Analysis of UK precipitation extremes derived from Met Office gridded data

Authors

  • I. R. Simpson,

    1. Climatic Research Unit, University of East Anglia, Norwich, UK
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  • P. D. Jones

    Corresponding author
    1. Climatic Research Unit, University of East Anglia, Norwich, UK
    2. Center of Excellence for Climate Change Research, Department of Meteorology, King Abdulaziz University, Jeddah, Saudi Arabia
    • Correspondence to: P. D. Jones, Climatic Research Unit, University of East Anglia, Norwich NR4 7TJ, UK. E-mail: p.jones@uea.ac.uk

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ABSTRACT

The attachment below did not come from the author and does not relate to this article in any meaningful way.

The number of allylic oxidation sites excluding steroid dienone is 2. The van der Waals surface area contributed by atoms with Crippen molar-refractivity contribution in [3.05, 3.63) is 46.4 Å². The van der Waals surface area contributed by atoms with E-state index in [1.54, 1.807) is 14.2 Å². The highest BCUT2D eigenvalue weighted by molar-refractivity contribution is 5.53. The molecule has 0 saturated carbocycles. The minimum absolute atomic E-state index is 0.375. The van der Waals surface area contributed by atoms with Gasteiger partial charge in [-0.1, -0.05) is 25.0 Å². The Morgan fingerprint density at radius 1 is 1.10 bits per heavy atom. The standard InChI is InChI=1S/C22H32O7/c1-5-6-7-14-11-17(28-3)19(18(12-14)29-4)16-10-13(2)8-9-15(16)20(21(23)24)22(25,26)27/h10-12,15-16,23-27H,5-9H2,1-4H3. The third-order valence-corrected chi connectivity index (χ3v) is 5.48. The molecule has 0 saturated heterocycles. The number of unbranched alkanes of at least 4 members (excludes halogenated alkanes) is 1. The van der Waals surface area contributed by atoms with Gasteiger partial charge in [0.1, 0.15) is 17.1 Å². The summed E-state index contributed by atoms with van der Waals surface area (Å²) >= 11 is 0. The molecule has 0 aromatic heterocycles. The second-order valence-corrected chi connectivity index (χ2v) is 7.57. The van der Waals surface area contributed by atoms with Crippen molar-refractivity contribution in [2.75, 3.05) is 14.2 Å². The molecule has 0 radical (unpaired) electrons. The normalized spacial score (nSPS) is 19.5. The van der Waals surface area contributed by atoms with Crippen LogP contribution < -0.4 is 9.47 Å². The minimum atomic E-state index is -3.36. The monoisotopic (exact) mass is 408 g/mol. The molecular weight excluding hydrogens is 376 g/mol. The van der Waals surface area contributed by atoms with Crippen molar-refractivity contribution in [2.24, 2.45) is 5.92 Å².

In Simpson and Jones (2012) we introduced new, homogenized UK national and regional rainfall series derived from 5 km gridded daily and monthly precipitation data. The monthly series were extended back to 1766 for monthly England and Wales (EW) precipitation, to 1873 for monthly values for each of the five EW sub-regions, and to 1931 for daily values in all regions. Using data from those series, this paper provides analysis of how mean precipitation totals and extremes have changed over the respective periods. The results showed statistically significant upward trends in mean and extreme winter, spring and autumn precipitation for some Scottish regions, but trends over England and Wales were mostly insignificant, though England and Wales had a significant increase in winter precipitation over 1766–2011. The trend in summer precipitation over 1931–2011 has been statistically insignificant, though with a significant long-term downward trend for England and Wales over 1766–2011. Prior observations of a trend towards drier summers and wetter winters have been complicated by a recent succession of wet summers and dry winters. Many of the observed changes in seasonal precipitation totals are most likely associated with changes in the North Atlantic Oscillation.

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